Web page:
Washington Post's Scores

For 937 reviews, this publication has graded:
  • 38% higher than the average critic
  • 1% same as the average critic
  • 61% lower than the average critic
On average, this publication grades 11.1 points lower than other critics. (0-100 point scale)
Average TV Show review score: 53
Highest review score: 100 Broadchurch: Season 1
Lowest review score: 0 Hidden Palms: Season 1
Score distribution:
  1. Mixed: 0 out of 371
  2. Negative: 0 out of 371
371 tv reviews
  1. Dharma & Greg goes beyond merely funny all the way to enchanting. There's nothing momentous or groundbreaking about the new ABC sitcom, but it's good-hearted, lightheaded and delightful, a kind of miracle cure for the blues -- especially the blues you might get from most of the other new sitcoms this season. [24 Sept 1997, p.D01]
    • Washington Post
  2. Former fans of "Twin Peaks" who feel that show has become too ridiculous to bear may find the snowy terrain of Northern Exposure a pleasing substitute. The series seems to have struck a happy balance: just ridiculous enough. [8 Apr 1991, p.C2]
    • Washington Post
  3. It's a grim, evocative look at some of this country's ruggedest but most disreputable roots -- a meticulously detailed portrait of a time, place and people that makes even today, with its punishing headlines about suicide bombs and other terrorist atrocities, seem almost safe and sane.
  4. As much as any other Western town in any other Western, Deadwood -- which is really a camp hoping to be a town hoping to be part of the United States -- seems really to exist, so vivid are the characters and so rich the texture. [5 Mar 2005, p.C01]
    • Washington Post
  5. Absorbing and deeply inspiring.... The film ably transitions to and from its parallel stories of uplift and defeat.
  6. Queer as Folk gets off to a triumphantly provocative start. The least that can be said is that there's nothing else like it anywhere on the air. [2 Dec 2000, p.C01]
    • Washington Post
  7. No one could maintain that the show deals in grueling realism. But the characters and their time do seem affectionately and thoughtfully portrayed, and genuineness along these lines is rare in TV. The Wonder Years is first-class time travel. [15 Mar 1998, p.1]
    • Washington Post
  8. It’s a precise, sharply executed sendup of the high-tech, billionaire-making culture and economy of Facebook/Google/Apple/Amazon/Yahoo that has infiltrated (“disrupted,” as they say) contemporary life. Better still, Silicon Valley is also here to make you laugh.
  9. By the third episode, Fargo confidently stretches in a direction that is uniquely satisfying.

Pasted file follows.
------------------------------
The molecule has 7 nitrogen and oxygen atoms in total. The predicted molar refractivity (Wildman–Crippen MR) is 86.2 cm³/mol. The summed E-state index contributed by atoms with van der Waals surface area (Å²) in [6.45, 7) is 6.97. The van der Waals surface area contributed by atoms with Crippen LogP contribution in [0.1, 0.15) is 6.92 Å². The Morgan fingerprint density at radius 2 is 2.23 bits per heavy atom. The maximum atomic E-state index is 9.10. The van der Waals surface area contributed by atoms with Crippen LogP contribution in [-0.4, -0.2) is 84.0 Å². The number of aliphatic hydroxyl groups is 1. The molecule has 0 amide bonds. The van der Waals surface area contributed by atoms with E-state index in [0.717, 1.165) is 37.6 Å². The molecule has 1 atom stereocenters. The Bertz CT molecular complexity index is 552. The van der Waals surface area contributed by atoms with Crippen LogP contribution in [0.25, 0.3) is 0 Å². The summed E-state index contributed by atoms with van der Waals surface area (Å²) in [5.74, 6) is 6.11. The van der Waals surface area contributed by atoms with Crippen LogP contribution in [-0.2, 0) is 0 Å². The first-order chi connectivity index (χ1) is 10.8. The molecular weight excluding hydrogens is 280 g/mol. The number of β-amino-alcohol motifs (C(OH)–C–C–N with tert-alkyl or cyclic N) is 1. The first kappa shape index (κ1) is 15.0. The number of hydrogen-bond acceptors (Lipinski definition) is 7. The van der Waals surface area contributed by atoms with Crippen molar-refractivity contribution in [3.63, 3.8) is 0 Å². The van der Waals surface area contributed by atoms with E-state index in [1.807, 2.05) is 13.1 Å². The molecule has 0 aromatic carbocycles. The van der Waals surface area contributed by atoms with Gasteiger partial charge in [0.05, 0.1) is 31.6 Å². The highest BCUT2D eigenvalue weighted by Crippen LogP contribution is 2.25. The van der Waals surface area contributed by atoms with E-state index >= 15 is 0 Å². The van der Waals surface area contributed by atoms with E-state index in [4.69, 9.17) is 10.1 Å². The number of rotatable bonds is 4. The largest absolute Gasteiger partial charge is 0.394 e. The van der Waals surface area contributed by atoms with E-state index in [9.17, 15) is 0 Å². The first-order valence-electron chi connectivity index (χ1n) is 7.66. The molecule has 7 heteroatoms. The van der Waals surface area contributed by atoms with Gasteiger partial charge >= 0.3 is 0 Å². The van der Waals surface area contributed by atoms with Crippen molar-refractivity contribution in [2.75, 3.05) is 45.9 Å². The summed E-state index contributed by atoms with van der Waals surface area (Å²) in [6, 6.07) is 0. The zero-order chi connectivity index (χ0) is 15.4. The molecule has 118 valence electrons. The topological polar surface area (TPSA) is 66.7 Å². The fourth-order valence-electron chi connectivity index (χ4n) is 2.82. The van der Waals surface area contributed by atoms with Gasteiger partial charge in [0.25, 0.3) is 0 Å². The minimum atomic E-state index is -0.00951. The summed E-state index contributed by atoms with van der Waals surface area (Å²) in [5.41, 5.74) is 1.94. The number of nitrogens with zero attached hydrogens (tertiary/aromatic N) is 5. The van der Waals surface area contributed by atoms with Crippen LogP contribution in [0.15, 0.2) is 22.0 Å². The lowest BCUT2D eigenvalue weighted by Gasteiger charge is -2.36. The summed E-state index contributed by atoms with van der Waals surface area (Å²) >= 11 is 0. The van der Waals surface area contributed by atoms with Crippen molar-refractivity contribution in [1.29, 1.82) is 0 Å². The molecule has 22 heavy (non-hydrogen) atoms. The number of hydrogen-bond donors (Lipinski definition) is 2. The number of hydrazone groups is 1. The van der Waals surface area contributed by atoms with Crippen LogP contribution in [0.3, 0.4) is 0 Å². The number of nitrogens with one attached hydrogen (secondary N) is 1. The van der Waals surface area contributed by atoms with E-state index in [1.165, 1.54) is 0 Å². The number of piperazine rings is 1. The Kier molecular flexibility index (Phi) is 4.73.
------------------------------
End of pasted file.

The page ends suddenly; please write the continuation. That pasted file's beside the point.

10. It's a beautiful downer of a show that becomes more revealing and absorbing as it moves along.
  11. Overdoing things is one of Murphy's trademark flaws, but this show has a captivating style and giddy gross-outs.
  12. Bartha and Rannells's characters display yin/yang neuroses that keep their characters interesting, but as Goldie, the would-be surrogate, Georgia King is unfortunately bland.
  13. Elementary exhibits enough stylish wit in its mood and look to quickly distinguish itself from the latest British "Sherlock" series.
  14. “House” comparisons will surely abound, but Rake is easily one of the more confident network dramas to come our way of late.
  15. Stylish, intricate and entertaining.
  16. Smart, sassy and delightful.
  17. No matter how opulent this production, Mirren is never upstaged, and she is the best reason to keep watching.
  18. "Entourage" returns with feathers fully unfurled, zooming and soaring across the Sunday-night sky and elevating escapism to dizzy new altitudes and basically untroubled new attitudes.
  19. "Shark" is one of the season's best and fastest-moving new dramas.
  20. It's sweet, touching and deliriously cheerful -- the best new show of the year and a great big blast of happiness.
  21. "The Knights of Prosperity" is knee-slappingly and side-splittingly funny stuff, or as close to that as TV gets these days.
  22. What it lacks in edge, it makes up for in charm.
  23. Gripping.
  24. Nearly everything is done right, most conspicuously in the casting of Glenn Close as Patty Hewes.
  25. Here and there, The Company is so evocatively dark and creepy it approaches the artistry of a John le Carré thriller, at least as adapted for TV back in the '80s and '90s.
    • 72 Metascore
    • 80 Critic Score
    The movie is as good as the first one, with even better dancing and a story line that engages.
  26. Tell Me You Love Me is not only more provocative than any of the broadcast networks' new fall shows, but also more sophisticated--even than those shows that aspire to be "adult."
  27. At times, it's overboard and maybe a bit giggle-inducing, like watching little kids play dress-up. But overboard is exactly where Gossip Girl wants to be--and what viewers must embrace when taking the guilty plunge.
  28. The show has a happily palpable likability going for it, a lot of that courtesy of Zachary Levi, who plays the unlikely and in fact unwilling hero.
  29. Reaper works on its own cleverly devilish level and proves one of the happier, snappier surprises of the season.

Top Trailers